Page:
KUALA LUMPUR (The Star/Asia News Network) - Immigration records of deceased Mongolian translator Altantuya Shaariibuu were kept confidential until last December to avoid affecting her murder trial, Malaysia Home Minister Ahmad Zahid Hamidi told Parliament on Monday (March 21).
He was replying to a question by Alor Setar MP Gooi Hsiao Leung on why the government had waited until December 2015 to confirm that the immigration travel records of Altantuya had not been erased.
Allegations had previously surfaced, particularly from Ms Altantuya's family, that her immigration records were removed from the system in an attempt to cover up the actual cause of her murder.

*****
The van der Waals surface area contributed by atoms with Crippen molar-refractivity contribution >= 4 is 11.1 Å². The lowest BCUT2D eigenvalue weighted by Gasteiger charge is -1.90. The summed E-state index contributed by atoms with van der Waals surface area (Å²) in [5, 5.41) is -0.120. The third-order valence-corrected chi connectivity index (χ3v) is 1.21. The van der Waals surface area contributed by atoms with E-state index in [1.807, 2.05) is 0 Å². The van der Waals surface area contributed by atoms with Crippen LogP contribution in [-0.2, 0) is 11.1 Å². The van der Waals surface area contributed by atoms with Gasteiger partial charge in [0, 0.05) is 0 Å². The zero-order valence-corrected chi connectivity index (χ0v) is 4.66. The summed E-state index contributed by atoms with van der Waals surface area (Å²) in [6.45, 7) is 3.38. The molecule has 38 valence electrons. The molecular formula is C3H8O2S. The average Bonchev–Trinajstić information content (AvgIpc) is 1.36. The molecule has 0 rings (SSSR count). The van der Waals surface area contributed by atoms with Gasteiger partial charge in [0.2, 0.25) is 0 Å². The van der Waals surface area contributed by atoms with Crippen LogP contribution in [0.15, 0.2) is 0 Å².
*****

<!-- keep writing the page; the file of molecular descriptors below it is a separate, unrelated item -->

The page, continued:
Two policemen were convicted of the 2006 murder of Ms Altantuya, who was 28 and involved in negotiations on a defence deal.
She was blown apart by explosives after being shot in a forest near Kuala Lumpur.
Prime Minister Najib Tun Razak and defence analyst Abdul Razak Baginda were implicated in the case but both denied any involvement in her death. Abdul Razak stood trial for the murder and was acquitted in 2008.
Mr Ahmad Zahid said in his written reply on Monday that the police had investigated the immigration records of Ms Altantuya.
"We found that there was movement (travel) in the system and so the documents were used for investigations.
"Therefore, there was no need for the documents or its details to be revealed until the trial was over," he said, adding that disclosing it may affect the case.